As you shop for your perfect Alaska rifle, you’ll notice one glaring omission: metallic sights. Scopes have become so universal, durable, and dependable that most rifle makers have quit putting open sights on their rifles. In a recreational rifle this isn’t much of a problem, but on a rough-and-tumble, day-to-day working rifle that might not get a whiff of a gunshop for weeks on end, an open sight can save a hunt, if not a life.

Big scopes do not make bear stopping rifles any handier, but if that scope is fitted to the rifle with quick-release mounts, you can quickly remove it in bear country, then reattach it in open country. This trick also prevents unnecessary scope abuse during fishing expeditions and berry-picking excursions when your rifle tags along strictly as protection.

Among CRF-action rifles, few offer open sights combined with 20-inch barrels, a .300 Win. Mag. chambering, and stiff synthetic stocks. Winchester comes close with its Extreme Weather M70, but you’ll have to cut back the 24-inch barrel and add open sights. Ditto Kimber’s Montana. Montana Rifle Company offers a similar 24-inch .300 stainless synthetic in its Extreme X2 rifle, but their custom shop will modify to your tastes. Rifles, Inc. builds a 5¾-pound, stainless synthetic rifle around the M70 action called the Lightweight 70. Have them build it with a 20-inch barrel and open sights and you may have found perfection.

Ruger makes what I consider a near-perfect Alaska rifle in its Guide Gun. This all-stainless CRF comes with a 20-inch barrel chambered in .300 Win. Mag. and fitted with adjustable open sights and even a detachable muzzle brake. Instead of a synthetic stock, however, this handy barreled action is set in a laminated wood stock. This is fine for weather-resistant durability, but you pay the price in weight. Despite its short barrel, the Guide Gun weighs 8 pounds before you mount a scope.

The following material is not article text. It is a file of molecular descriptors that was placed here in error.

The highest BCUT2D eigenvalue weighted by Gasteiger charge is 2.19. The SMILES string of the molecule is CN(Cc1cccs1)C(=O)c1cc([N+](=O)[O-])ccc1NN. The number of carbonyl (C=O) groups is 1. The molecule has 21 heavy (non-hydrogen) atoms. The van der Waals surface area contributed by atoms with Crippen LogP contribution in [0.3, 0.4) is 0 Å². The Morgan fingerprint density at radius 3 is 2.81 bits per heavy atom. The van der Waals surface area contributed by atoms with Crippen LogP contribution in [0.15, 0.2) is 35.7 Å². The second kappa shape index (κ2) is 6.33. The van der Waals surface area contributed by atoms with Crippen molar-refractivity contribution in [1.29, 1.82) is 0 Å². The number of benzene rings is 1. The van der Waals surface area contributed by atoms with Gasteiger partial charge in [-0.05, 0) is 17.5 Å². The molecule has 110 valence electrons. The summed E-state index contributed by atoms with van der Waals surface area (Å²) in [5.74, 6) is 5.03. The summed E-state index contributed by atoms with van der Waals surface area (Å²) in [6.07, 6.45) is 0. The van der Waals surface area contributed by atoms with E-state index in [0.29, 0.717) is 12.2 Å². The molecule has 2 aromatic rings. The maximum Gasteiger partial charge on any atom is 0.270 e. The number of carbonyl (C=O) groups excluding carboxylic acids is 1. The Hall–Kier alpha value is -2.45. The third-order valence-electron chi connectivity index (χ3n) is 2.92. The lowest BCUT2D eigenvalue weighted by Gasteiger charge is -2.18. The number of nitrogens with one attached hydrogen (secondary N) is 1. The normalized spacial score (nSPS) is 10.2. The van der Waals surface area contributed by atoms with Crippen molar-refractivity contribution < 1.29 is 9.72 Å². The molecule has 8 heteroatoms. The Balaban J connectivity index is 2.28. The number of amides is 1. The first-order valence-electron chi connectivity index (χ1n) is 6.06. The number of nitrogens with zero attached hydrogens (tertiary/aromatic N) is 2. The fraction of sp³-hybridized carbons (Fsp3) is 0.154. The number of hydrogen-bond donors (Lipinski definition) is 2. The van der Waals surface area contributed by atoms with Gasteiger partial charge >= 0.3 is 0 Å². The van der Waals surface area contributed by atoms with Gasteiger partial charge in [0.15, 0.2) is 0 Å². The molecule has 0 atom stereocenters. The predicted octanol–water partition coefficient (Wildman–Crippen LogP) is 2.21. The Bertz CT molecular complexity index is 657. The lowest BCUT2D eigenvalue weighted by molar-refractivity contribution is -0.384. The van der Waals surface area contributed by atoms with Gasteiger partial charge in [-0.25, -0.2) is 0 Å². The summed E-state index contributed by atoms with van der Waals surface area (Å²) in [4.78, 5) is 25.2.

FIND A GUNSMITH TO CREATE YOUR PERFECT ALASKA RIFLE

In short, you probably can’t buy the perfect Alaska Rifle off the shelf, so find a good gunsmith. You’ll probably need to cut down the barrel, add open sights, or change out the stock. If you’re as tough and durable as Alaska itself, just buy the Ruger Guide Gun and start sweating.

 

Kimber’s CRF actions are downsized to minimize weight and bulk, making them prime candidates for the all-round Alaska rifle, but probably not in 7mm-08 Rem. You’ll need to cut down the barrel and add open sights.

 

 

ONE FINAL THOUGHT ON THE PERFECT ALASKA RIFLE

I’ve chosen the .300 Win. Mag. both for its performance and its popularity. You can find .300 Win. Mag. ammo wth a wide selection of bullets in most shops that sell ammo. However, it you handload or don’t mind stocking up, the .300 WSM is a great option. Because it cycles through short actions, it can be built in lighter, more compact rifles like Kimber’s 6-pound, 3-ounce Montana. That’s 10 ounces less than the .300 Win. Mag. Montana. If 10 ounces doesn’t seem like much, you’re either a relentless athlete in your 20s or you haven’t backpack hunted many Alaska mountains yet.

 

For more from Ron Spomer, check out his website, ronspomeroutdoors.com, and be sure to subscribe to Sporting Classics for his rifles column and features.